It’s also clear from the notes in the back of the book that Zeman really knows her stuff. I don’t really know anything about keeping small mammals but Zeman cites her research and even offers tips about where to adopt rabbits from if you want to keep your own. This is something that I feel is often missing from shifter stories as people often struggle to realistically portray what it is like to be an animal. The balance between Snow as a human and Snow as a rabbit is always very clear in Zeman’s stories, which adds a strange tang of realism to an otherwise fantastical tale.

However, the story did still have the same issues with structure that I noted when I reviewed Snowball. The plot jumps are far less frequent this time around but the point of view does still randomly flip to third person whenever Zeman wishes to detail something that happens outside of Snow’s line of sight, which did become a little confusing over the fast-paced climax.

I also still found the prose to be a little clunky in places. Although it very easy to read, it often felt a little too over-reliant on pronouns and so fell into a formulaic structure of short sentences beginning with either a character name or the word “I”. Given that the story was written largely in first person this did stifle its natural flow as it didn’t emulate the normal speech patterns of a fourteen year old girl.

In terms of on-going plot, I was also left feeling slightly disappointed by how slow the series is moving. Snow Bunny was a very light novel, easy to read and tonnes of fun, but Victoria’s plans have still not been fully revealed. We don’t learn much about what the villains are up to than was already revealed in Snowball. For a light read for youths, I still think that this series is really great but it doesn’t seem to be offering a lot of depth for more discerning readers to sink their teeth into.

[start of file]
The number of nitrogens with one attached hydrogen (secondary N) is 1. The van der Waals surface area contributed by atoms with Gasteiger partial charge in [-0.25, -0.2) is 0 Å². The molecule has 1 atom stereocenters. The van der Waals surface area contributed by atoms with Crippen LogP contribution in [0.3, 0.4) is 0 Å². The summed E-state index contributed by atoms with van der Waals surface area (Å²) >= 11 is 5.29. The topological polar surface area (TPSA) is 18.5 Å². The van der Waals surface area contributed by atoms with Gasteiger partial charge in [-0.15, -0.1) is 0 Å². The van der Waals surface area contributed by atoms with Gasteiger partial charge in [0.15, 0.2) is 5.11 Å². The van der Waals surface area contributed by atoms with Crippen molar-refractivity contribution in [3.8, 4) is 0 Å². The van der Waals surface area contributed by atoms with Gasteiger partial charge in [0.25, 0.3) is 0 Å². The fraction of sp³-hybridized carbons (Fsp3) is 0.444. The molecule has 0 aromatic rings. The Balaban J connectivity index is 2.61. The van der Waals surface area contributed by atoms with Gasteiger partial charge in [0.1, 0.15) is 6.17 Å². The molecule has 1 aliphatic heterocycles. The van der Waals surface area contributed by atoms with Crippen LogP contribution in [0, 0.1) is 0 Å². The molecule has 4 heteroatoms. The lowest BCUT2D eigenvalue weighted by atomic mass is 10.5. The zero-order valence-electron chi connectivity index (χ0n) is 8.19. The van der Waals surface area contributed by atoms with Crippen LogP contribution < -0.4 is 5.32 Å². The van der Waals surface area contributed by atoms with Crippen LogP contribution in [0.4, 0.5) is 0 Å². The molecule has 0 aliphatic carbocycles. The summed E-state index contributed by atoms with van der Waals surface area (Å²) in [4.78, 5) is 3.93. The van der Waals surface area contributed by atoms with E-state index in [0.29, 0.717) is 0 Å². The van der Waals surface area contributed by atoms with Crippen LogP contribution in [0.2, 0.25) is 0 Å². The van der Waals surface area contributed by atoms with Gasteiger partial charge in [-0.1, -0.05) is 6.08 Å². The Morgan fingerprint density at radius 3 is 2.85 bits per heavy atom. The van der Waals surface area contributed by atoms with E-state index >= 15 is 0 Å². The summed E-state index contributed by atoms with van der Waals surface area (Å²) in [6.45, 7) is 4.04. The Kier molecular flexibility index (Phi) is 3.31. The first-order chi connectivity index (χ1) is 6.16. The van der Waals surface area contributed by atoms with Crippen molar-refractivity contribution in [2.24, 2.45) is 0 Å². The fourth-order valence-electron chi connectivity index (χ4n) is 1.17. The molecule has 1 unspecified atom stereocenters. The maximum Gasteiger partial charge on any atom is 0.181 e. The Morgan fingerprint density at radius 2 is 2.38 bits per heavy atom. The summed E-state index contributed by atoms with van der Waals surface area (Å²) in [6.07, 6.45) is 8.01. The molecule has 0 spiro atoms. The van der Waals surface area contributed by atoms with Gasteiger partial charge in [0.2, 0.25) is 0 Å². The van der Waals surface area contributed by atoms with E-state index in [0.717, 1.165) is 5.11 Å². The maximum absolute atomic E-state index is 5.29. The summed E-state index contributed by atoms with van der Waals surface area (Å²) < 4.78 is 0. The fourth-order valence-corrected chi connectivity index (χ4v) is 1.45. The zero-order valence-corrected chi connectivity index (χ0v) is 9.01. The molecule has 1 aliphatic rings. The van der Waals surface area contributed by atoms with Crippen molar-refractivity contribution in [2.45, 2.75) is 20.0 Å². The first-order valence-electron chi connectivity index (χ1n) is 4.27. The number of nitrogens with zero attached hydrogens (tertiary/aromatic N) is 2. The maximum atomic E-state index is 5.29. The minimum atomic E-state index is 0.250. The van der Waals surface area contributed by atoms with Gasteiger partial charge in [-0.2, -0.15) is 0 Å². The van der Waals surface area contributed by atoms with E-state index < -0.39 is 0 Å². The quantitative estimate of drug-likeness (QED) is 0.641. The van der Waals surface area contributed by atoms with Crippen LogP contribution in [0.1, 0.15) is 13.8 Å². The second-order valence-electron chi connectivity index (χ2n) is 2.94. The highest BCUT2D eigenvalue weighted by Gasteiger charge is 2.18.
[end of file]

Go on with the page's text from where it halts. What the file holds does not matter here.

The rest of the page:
Yet it’s still the characters that really sell the story. I still adore the whole cast and could really read about them all day. As the protagonist, Snow’s personality still really shines through. She’s so endearing and realistically written. While her narrative voice didn’t always sound like a fourteen year old girl, she certainly behaved like one! I loved how the events of the plot really did affect her. If something bad happened, Snow struggled to shake it off. Her fears seemed genuine and were always believable hurdles for her to overcome. Her relationship with Josh was also incredibly sweet and I loved how it gradually developed over the course of the novel. The scene involving the Tale of R2D2 (and its later retelling) was particularly cute and really did bring a smile to my face.

But it’s still John and Edgar who really steal the show. The flashbacks of their early life together really help to both strengthen the world building and show that they really are made for each other. I also though that the development of John’s character is incredible. From the start of the series he’s gone from being a reluctant father to a devoted protector of Snow. I loved his passive aggressive attempts to keep her and Josh from dating – very fatherly of him!

All in all, I’m still really loving this series. While the story had some small issues in terms of structure, they didn’t detract from the original concept and fantastically rounded characters. I’m in this series for the long haul now and can’t wait to see what happens in Snow Island.

Snow Bunny: Chronicles of a Wererabbit can be purchased as a Paperback and eBook on Amazon.co.uk

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4 Comments (+add yours?)

  1. Trackback: Arkham Reviews Snow Bunny! – Chronicles Of A Wererabbit
  2. Trackback: The Sobeks 2016 – Part 2 | Arkham Reviews
  3. Trackback: Wererabbits Need Your Support! | Arkham Reviews
  4. Trackback: Snow Island: Chronicles of a Wererabbit | Arkham Reviews

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© Kim Dyer and Arkham Reviews, 2016. Unauthorized use and/or duplication of this material without express and written permission from this blog’s author and/or owner is strictly prohibited. Excerpts and links may be used, provided that full and clear credit is given to Kim Dyer and Arkham Reviews with appropriate and specific direction to the original content.